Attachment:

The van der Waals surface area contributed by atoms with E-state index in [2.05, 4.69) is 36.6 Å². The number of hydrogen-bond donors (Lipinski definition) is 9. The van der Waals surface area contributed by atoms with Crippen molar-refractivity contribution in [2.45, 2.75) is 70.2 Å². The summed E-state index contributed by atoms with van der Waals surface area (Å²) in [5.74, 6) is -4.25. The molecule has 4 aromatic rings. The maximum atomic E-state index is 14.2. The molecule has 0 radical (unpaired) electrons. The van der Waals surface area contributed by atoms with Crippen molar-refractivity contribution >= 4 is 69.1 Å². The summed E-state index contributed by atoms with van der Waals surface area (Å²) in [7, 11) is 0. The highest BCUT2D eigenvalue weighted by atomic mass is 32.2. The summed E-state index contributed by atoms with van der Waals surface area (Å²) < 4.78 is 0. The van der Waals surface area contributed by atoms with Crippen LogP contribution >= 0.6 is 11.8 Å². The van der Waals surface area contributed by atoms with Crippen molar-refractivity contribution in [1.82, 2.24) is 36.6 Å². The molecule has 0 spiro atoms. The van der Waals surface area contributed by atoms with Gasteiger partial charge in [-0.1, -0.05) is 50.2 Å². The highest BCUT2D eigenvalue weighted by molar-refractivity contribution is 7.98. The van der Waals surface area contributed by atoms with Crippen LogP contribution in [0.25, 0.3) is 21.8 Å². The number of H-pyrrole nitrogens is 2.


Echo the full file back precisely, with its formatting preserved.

The van der Waals surface area contributed by atoms with E-state index in [2.05, 4.69) is 36.6 Å². The number of hydrogen-bond donors (Lipinski definition) is 9. The van der Waals surface area contributed by atoms with Crippen molar-refractivity contribution in [2.45, 2.75) is 70.2 Å². The summed E-state index contributed by atoms with van der Waals surface area (Å²) in [5.74, 6) is -4.25. The molecule has 4 aromatic rings. The maximum atomic E-state index is 14.2. The molecule has 0 radical (unpaired) electrons. The van der Waals surface area contributed by atoms with Crippen molar-refractivity contribution >= 4 is 69.1 Å². The summed E-state index contributed by atoms with van der Waals surface area (Å²) in [7, 11) is 0. The highest BCUT2D eigenvalue weighted by atomic mass is 32.2. The summed E-state index contributed by atoms with van der Waals surface area (Å²) < 4.78 is 0. The van der Waals surface area contributed by atoms with Crippen LogP contribution >= 0.6 is 11.8 Å². The van der Waals surface area contributed by atoms with Crippen molar-refractivity contribution in [1.82, 2.24) is 36.6 Å². The molecule has 0 spiro atoms. The van der Waals surface area contributed by atoms with Gasteiger partial charge in [-0.1, -0.05) is 50.2 Å². The highest BCUT2D eigenvalue weighted by molar-refractivity contribution is 7.98. The van der Waals surface area contributed by atoms with Crippen LogP contribution in [0.25, 0.3) is 21.8 Å². The number of H-pyrrole nitrogens is 2.